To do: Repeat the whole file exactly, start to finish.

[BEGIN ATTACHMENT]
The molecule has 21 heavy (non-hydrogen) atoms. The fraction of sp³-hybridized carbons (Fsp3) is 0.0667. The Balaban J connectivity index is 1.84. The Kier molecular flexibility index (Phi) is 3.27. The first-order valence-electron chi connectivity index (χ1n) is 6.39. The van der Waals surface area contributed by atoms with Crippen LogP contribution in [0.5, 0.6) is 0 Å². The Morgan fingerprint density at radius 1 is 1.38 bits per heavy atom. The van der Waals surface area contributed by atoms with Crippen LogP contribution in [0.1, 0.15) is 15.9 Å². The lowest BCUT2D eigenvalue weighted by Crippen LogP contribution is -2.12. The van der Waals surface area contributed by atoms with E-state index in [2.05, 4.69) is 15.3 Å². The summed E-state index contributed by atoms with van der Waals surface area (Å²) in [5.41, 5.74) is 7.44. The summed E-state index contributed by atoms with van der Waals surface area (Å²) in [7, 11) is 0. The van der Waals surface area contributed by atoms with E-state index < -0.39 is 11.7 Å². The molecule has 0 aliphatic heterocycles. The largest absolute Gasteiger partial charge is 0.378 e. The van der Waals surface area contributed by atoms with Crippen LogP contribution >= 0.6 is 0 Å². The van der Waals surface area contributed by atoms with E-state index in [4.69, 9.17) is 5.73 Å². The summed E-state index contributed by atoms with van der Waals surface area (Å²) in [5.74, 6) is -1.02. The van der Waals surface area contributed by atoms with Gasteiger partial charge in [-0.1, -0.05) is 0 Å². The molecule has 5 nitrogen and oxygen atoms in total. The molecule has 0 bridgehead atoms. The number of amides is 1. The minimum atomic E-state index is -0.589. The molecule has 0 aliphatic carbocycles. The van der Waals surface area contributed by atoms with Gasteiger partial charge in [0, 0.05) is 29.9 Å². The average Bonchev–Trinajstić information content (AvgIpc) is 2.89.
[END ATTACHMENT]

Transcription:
The molecule has 21 heavy (non-hydrogen) atoms. The fraction of sp³-hybridized carbons (Fsp3) is 0.0667. The Balaban J connectivity index is 1.84. The Kier molecular flexibility index (Phi) is 3.27. The first-order valence-electron chi connectivity index (χ1n) is 6.39. The van der Waals surface area contributed by atoms with Crippen LogP contribution in [0.5, 0.6) is 0 Å². The Morgan fingerprint density at radius 1 is 1.38 bits per heavy atom. The van der Waals surface area contributed by atoms with Crippen LogP contribution in [0.1, 0.15) is 15.9 Å². The lowest BCUT2D eigenvalue weighted by Crippen LogP contribution is -2.12. The van der Waals surface area contributed by atoms with E-state index in [2.05, 4.69) is 15.3 Å². The summed E-state index contributed by atoms with van der Waals surface area (Å²) in [5.41, 5.74) is 7.44. The summed E-state index contributed by atoms with van der Waals surface area (Å²) in [7, 11) is 0. The van der Waals surface area contributed by atoms with E-state index < -0.39 is 11.7 Å². The molecule has 0 aliphatic heterocycles. The largest absolute Gasteiger partial charge is 0.378 e. The van der Waals surface area contributed by atoms with Crippen LogP contribution >= 0.6 is 0 Å². The van der Waals surface area contributed by atoms with E-state index in [4.69, 9.17) is 5.73 Å². The summed E-state index contributed by atoms with van der Waals surface area (Å²) in [5.74, 6) is -1.02. The van der Waals surface area contributed by atoms with Gasteiger partial charge in [-0.1, -0.05) is 0 Å². The molecule has 5 nitrogen and oxygen atoms in total. The molecule has 0 bridgehead atoms. The number of amides is 1. The minimum atomic E-state index is -0.589. The molecule has 0 aliphatic carbocycles. The van der Waals surface area contributed by atoms with Gasteiger partial charge in [0, 0.05) is 29.9 Å². The average Bonchev–Trinajstić information content (AvgIpc) is 2.89.